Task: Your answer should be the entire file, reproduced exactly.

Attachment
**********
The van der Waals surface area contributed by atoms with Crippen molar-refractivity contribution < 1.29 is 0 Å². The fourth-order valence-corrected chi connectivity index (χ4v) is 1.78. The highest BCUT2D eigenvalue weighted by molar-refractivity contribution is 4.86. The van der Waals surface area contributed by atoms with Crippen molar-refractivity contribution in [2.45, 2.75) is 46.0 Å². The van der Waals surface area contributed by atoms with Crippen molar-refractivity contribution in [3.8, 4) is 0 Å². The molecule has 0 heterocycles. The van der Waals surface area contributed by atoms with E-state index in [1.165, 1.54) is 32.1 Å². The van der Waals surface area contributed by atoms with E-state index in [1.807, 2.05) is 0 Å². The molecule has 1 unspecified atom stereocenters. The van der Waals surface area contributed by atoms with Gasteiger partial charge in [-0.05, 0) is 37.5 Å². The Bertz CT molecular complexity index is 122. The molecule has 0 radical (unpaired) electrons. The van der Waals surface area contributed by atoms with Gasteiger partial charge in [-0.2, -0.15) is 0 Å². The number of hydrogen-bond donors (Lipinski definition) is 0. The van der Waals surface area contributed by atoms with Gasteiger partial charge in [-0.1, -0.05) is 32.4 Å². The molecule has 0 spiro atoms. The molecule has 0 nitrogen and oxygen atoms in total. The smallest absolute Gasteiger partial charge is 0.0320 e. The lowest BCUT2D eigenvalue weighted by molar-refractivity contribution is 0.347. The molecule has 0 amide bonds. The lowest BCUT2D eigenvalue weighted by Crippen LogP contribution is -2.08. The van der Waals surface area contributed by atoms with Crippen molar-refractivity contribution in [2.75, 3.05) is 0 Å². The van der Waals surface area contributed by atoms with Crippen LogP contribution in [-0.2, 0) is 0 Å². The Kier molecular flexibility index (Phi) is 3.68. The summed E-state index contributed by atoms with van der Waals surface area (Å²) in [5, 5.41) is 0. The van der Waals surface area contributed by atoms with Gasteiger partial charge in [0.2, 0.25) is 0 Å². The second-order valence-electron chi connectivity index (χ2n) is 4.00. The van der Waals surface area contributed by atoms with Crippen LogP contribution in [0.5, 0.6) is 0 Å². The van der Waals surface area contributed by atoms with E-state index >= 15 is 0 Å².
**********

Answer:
The van der Waals surface area contributed by atoms with Crippen molar-refractivity contribution < 1.29 is 0 Å². The fourth-order valence-corrected chi connectivity index (χ4v) is 1.78. The highest BCUT2D eigenvalue weighted by molar-refractivity contribution is 4.86. The van der Waals surface area contributed by atoms with Crippen molar-refractivity contribution in [2.45, 2.75) is 46.0 Å². The van der Waals surface area contributed by atoms with Crippen molar-refractivity contribution in [3.8, 4) is 0 Å². The molecule has 0 heterocycles. The van der Waals surface area contributed by atoms with E-state index in [1.165, 1.54) is 32.1 Å². The van der Waals surface area contributed by atoms with E-state index in [1.807, 2.05) is 0 Å². The molecule has 1 unspecified atom stereocenters. The van der Waals surface area contributed by atoms with Gasteiger partial charge in [-0.05, 0) is 37.5 Å². The Bertz CT molecular complexity index is 122. The molecule has 0 radical (unpaired) electrons. The van der Waals surface area contributed by atoms with Gasteiger partial charge in [-0.2, -0.15) is 0 Å². The number of hydrogen-bond donors (Lipinski definition) is 0. The van der Waals surface area contributed by atoms with Gasteiger partial charge in [-0.1, -0.05) is 32.4 Å². The molecule has 0 spiro atoms. The molecule has 0 nitrogen and oxygen atoms in total. The smallest absolute Gasteiger partial charge is 0.0320 e. The lowest BCUT2D eigenvalue weighted by molar-refractivity contribution is 0.347. The molecule has 0 amide bonds. The lowest BCUT2D eigenvalue weighted by Crippen LogP contribution is -2.08. The van der Waals surface area contributed by atoms with Crippen molar-refractivity contribution in [2.75, 3.05) is 0 Å². The van der Waals surface area contributed by atoms with Crippen LogP contribution in [-0.2, 0) is 0 Å². The Kier molecular flexibility index (Phi) is 3.68. The summed E-state index contributed by atoms with van der Waals surface area (Å²) in [5, 5.41) is 0. The van der Waals surface area contributed by atoms with Gasteiger partial charge in [0.2, 0.25) is 0 Å². The second-order valence-electron chi connectivity index (χ2n) is 4.00. The van der Waals surface area contributed by atoms with Crippen LogP contribution in [0.5, 0.6) is 0 Å². The van der Waals surface area contributed by atoms with E-state index >= 15 is 0 Å².